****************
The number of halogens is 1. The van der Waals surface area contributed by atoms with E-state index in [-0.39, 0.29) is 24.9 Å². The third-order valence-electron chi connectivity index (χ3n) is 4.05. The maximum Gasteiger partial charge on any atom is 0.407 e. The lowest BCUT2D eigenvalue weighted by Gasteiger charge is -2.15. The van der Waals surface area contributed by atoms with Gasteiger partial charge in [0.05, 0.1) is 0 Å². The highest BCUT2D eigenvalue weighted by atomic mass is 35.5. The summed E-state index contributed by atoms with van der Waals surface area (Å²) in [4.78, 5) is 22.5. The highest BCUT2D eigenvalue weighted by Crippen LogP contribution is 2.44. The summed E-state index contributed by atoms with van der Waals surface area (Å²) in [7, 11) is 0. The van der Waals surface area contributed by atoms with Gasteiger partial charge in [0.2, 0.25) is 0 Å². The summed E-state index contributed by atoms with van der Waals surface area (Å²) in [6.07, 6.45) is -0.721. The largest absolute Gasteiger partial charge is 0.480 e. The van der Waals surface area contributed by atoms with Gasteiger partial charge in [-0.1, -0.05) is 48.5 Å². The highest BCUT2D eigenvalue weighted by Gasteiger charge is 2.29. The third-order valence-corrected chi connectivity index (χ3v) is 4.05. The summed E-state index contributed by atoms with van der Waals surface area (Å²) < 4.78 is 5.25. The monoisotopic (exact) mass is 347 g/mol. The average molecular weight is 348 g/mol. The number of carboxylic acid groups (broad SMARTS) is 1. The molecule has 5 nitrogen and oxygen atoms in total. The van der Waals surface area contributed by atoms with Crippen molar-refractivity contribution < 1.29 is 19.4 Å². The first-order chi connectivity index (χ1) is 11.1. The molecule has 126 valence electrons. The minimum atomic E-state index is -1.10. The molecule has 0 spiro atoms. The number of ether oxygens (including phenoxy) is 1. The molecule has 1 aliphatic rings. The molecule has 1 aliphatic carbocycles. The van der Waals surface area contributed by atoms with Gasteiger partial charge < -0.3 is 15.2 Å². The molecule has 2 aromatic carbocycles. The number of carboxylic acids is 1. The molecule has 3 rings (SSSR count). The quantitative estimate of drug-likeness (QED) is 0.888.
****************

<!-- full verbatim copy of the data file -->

The number of halogens is 1. The van der Waals surface area contributed by atoms with E-state index in [-0.39, 0.29) is 24.9 Å². The third-order valence-electron chi connectivity index (χ3n) is 4.05. The maximum Gasteiger partial charge on any atom is 0.407 e. The lowest BCUT2D eigenvalue weighted by Gasteiger charge is -2.15. The van der Waals surface area contributed by atoms with Gasteiger partial charge in [0.05, 0.1) is 0 Å². The highest BCUT2D eigenvalue weighted by atomic mass is 35.5. The summed E-state index contributed by atoms with van der Waals surface area (Å²) in [4.78, 5) is 22.5. The highest BCUT2D eigenvalue weighted by Crippen LogP contribution is 2.44. The summed E-state index contributed by atoms with van der Waals surface area (Å²) in [7, 11) is 0. The van der Waals surface area contributed by atoms with Gasteiger partial charge in [0.2, 0.25) is 0 Å². The summed E-state index contributed by atoms with van der Waals surface area (Å²) in [6.07, 6.45) is -0.721. The largest absolute Gasteiger partial charge is 0.480 e. The van der Waals surface area contributed by atoms with Gasteiger partial charge in [-0.1, -0.05) is 48.5 Å². The highest BCUT2D eigenvalue weighted by Gasteiger charge is 2.29. The third-order valence-corrected chi connectivity index (χ3v) is 4.05. The summed E-state index contributed by atoms with van der Waals surface area (Å²) < 4.78 is 5.25. The monoisotopic (exact) mass is 347 g/mol. The average molecular weight is 348 g/mol. The number of carboxylic acid groups (broad SMARTS) is 1. The molecule has 5 nitrogen and oxygen atoms in total. The van der Waals surface area contributed by atoms with Crippen molar-refractivity contribution < 1.29 is 19.4 Å². The first-order chi connectivity index (χ1) is 11.1. The molecule has 126 valence electrons. The minimum atomic E-state index is -1.10. The molecule has 0 spiro atoms. The number of ether oxygens (including phenoxy) is 1. The molecule has 1 aliphatic rings. The molecule has 1 aliphatic carbocycles. The van der Waals surface area contributed by atoms with Gasteiger partial charge < -0.3 is 15.2 Å². The molecule has 2 aromatic carbocycles. The number of carboxylic acids is 1. The molecule has 3 rings (SSSR count). The quantitative estimate of drug-likeness (QED) is 0.888.